So take a picture of your stuff and do a quick write up. I received a question about whether video entries are acceptable. I hadn't thought of that but as long as I can post it on here (youtube would work) that is just fine. So all you youtube folks talk about your stuff and show it in a video and send me the link.

Fitting in with my overall tiered gear philosophy this is going to expand beyond the obvious war belts, chest rigs, plate carriers, duty belts, etc all to include  the level 2.5 sustainment of assault packs, get home bags and other smaller than a full ruck type setups to include the tactical man purse. I am not specifying that you must (or cannot) have guns in the picture. Everybody likes guns and talking about guns but if you do not want to include them that is fine too

Get your entry together.

Prizes are as follows:
1st: Blackhawk 3 day Assault Pack ($90) AND a $50 gift certificate from LuckyGunner.com ($50 value) plus 2 copies of The Reluctant Partisan by John Mosby.
2nd: HERC stove from Titan Ready Water ($169 value) plus The Reluctant Partisan by John Mosby.
Note: Prizes 1 and 2 are really closely matched. As such the overall winner can pick the Lucky Gunner stuff OR the HERC. 2nd place gets what is left. 2 books will go to #1 and 1 book to #2.
3rd Place: 3 Sport Berkey Water Bottles donated by LPC Survival ($69 value)
4th Place:  A Lifestraw donated by Camping Survival ($20 value)
5th Place: A pair of Gyver Gear survival tin's
6th Place: The Western Front (hardcopy) or 3x e books by Archer Garrett.

Wildcard: This one goes to whoever I want to give it to for whatever reason I feel like. It will be a grab bag donated by yours truly. The exact makeup is TBD depending on what I have lying around  and may include books, gear, medical stuff or even a couple silver dimes. ($30+  value).

For a good example of a post reference my EDC Contest entry or Max's  Battle Belt discussion. Those should give you a good idea what type of thing I'm looking for. I will probably do a full fighting load post some time after the new year.

The contest is going to run from today 16 December to at least 1 February. Voting will start after the last entry is shown on the blog. Voting will run for about a week and will decide the winner's who get the prizes.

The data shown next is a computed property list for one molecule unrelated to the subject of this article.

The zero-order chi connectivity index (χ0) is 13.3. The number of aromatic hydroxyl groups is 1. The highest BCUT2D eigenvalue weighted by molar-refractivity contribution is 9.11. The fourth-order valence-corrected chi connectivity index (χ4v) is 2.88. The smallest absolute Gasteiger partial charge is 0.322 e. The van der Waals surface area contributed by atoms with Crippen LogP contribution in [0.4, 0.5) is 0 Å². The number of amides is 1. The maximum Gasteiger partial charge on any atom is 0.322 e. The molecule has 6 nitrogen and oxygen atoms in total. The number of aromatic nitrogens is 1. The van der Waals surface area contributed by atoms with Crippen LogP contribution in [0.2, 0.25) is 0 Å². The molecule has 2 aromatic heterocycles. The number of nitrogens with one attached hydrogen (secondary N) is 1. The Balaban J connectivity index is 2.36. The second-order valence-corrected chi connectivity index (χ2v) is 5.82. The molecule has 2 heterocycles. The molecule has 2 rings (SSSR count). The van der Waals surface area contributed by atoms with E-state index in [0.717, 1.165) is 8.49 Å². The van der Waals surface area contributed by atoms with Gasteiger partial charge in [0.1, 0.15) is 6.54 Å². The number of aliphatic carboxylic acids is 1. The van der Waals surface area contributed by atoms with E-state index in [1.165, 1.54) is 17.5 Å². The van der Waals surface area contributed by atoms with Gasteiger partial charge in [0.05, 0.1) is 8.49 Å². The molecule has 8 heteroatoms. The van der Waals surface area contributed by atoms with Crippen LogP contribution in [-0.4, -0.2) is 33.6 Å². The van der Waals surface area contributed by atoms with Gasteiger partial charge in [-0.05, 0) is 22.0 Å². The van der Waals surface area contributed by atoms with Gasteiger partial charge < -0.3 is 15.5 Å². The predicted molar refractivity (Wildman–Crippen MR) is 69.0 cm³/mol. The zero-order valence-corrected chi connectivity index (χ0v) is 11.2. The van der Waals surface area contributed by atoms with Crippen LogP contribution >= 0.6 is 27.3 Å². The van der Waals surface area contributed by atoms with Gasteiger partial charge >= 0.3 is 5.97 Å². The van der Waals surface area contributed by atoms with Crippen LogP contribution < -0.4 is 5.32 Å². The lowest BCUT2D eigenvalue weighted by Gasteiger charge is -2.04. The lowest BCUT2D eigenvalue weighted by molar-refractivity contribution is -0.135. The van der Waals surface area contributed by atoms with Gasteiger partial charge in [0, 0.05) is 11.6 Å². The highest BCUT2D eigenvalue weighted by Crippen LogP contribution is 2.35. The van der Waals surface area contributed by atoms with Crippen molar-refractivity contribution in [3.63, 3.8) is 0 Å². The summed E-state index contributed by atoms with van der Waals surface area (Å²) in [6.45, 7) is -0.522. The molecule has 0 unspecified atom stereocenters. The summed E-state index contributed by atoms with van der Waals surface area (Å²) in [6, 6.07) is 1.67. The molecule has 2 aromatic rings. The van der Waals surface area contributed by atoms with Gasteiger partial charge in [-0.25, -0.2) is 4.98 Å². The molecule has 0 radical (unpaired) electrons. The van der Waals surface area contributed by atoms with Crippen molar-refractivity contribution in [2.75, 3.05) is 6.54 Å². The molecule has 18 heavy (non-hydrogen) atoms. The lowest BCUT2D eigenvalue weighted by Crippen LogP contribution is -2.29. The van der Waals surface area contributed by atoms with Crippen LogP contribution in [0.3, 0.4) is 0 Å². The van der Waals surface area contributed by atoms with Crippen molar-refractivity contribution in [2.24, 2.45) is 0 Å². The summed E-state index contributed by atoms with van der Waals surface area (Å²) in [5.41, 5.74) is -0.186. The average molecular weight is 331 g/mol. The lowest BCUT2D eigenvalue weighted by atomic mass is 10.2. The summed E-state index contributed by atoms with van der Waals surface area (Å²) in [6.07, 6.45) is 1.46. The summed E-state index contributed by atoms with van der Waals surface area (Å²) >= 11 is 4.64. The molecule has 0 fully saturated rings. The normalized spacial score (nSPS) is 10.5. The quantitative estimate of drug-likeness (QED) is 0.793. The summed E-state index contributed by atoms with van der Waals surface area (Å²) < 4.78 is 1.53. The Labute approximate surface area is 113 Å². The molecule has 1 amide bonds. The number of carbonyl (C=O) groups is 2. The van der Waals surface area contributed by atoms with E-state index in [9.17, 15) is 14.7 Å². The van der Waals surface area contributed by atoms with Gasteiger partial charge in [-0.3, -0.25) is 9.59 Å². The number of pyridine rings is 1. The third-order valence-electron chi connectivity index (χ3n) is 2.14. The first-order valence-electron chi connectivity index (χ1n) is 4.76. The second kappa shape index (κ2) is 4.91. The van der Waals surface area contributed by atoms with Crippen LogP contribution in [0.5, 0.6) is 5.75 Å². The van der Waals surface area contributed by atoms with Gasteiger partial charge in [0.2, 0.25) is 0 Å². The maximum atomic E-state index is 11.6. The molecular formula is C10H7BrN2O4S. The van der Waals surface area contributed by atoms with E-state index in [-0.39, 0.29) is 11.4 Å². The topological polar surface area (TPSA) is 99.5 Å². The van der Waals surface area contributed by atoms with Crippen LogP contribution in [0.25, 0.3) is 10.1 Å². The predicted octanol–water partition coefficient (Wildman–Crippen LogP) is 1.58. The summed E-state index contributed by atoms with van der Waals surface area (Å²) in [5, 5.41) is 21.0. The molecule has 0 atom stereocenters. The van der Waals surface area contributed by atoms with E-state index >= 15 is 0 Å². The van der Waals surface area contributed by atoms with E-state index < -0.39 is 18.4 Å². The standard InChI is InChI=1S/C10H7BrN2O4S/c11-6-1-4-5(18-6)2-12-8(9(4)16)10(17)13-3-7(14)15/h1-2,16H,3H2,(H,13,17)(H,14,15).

Disclaimer: As far as this contest is concerned I am a totalitarian dictator albeit a benevolent one. I reserve the right to remove, add or change prizes, edit entries, reject entries, scrap the results of voting or otherwise do whatever I want at any time with no advance notice. I will also retain rights to use all entries on the blog or in other way's. While I'm a reasonable guy and will listen to your concerns there is no appeals or arbitration process. Whatever I say goes so if you don't like it then don't play.

So pull out your fighting load, grab the guns from the safe and take some pics.

Tuesday, January 7, 2014

Fighting Load Contest Entry #1 Prairie Patriot Part 2 of 2

Today I am pleased to bring you the first entry in our Fighting Load Contest. We'll be talking chest rigs and battle belts as well as guns and get home bags/ assault packs. Get yours together to win some great prizes including:
1st: Blackhawk 3 day Assault Pack ($90) AND a $50 gift certificate from LuckyGunner.com ($50 value) plus 2 copies of The Reluctant Partisan by John Mosby.
2nd: HERC stove from Titan Ready Water ($169 value) plus The Reluctant Partisan by John Mosby.
Note: Prizes 1 and 2 are really closely matched. As such the overall winner can pick the Lucky Gunner stuff OR the HERC. 2nd place gets what is left. 2 books will go to #1 and 1 book to #2.
3rd Place: 3 Sport Berkey Water Bottles donated by LPC Survival ($69 value)
4th Place:  A Lifestraw donated by Camping Survival ($20 value)
5th Place: A pair of Gyver Gear survival tin's
6th Place: The Western Front (hardcopy) or 3x e books by Archer Garrett.
Wildcard: This one goes to whoever I want to give it to for whatever reason I feel like. It will be a grab bag donated by yours truly. The exact makeup is TBD depending on what I have lying around  and may include books, gear, medical stuff or even a couple silver dimes. ($30+  value).

For a good example of a post reference my EDC Contest entry or Max's  Battle Belt discussion. Those should give you a good idea what type of thing I'm looking for. I will probably do a full fighting load post some time after the new year.

The contest is going to run from today 16 December to  around1 February. Voting will start after the last entry is shown on the blog. Voting will run for about a week and will decide the winner's who get the prizes.

Read all the details here

This is taking off a bit slower than I wanted. Depending on demand maybe it will last longer or maybe I'll adjust next years goal downward. Anyway for you that means the odds of winning one of our awesome prizes are really high if you throw together a quick entry. Seriously at this point it would be foolish not to enter.